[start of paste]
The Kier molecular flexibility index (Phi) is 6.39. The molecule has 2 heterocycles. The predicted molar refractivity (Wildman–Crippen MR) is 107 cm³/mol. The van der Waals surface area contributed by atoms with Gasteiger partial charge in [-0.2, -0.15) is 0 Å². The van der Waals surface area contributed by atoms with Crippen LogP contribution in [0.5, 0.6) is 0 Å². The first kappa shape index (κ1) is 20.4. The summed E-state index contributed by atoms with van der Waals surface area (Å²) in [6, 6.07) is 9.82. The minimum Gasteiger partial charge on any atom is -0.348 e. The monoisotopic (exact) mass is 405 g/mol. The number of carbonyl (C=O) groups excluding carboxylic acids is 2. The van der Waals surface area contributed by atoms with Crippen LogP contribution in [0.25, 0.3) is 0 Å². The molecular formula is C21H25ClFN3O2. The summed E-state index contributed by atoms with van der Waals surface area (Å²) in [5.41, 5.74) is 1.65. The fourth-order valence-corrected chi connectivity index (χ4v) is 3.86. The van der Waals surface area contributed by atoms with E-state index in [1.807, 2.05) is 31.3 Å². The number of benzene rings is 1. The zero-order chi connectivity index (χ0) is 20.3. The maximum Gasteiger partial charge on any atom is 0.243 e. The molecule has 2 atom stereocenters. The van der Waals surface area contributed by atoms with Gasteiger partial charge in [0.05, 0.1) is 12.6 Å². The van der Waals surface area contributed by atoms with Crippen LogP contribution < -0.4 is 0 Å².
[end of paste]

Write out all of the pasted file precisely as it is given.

The Kier molecular flexibility index (Phi) is 6.39. The molecule has 2 heterocycles. The predicted molar refractivity (Wildman–Crippen MR) is 107 cm³/mol. The van der Waals surface area contributed by atoms with Gasteiger partial charge in [-0.2, -0.15) is 0 Å². The van der Waals surface area contributed by atoms with Crippen LogP contribution in [0.5, 0.6) is 0 Å². The first kappa shape index (κ1) is 20.4. The summed E-state index contributed by atoms with van der Waals surface area (Å²) in [6, 6.07) is 9.82. The minimum Gasteiger partial charge on any atom is -0.348 e. The monoisotopic (exact) mass is 405 g/mol. The number of carbonyl (C=O) groups excluding carboxylic acids is 2. The van der Waals surface area contributed by atoms with Crippen LogP contribution in [0.25, 0.3) is 0 Å². The molecular formula is C21H25ClFN3O2. The summed E-state index contributed by atoms with van der Waals surface area (Å²) in [5.41, 5.74) is 1.65. The fourth-order valence-corrected chi connectivity index (χ4v) is 3.86. The van der Waals surface area contributed by atoms with E-state index in [1.807, 2.05) is 31.3 Å². The number of benzene rings is 1. The zero-order chi connectivity index (χ0) is 20.3. The maximum Gasteiger partial charge on any atom is 0.243 e. The molecule has 2 atom stereocenters. The van der Waals surface area contributed by atoms with Gasteiger partial charge in [0.05, 0.1) is 12.6 Å². The van der Waals surface area contributed by atoms with Crippen LogP contribution < -0.4 is 0 Å².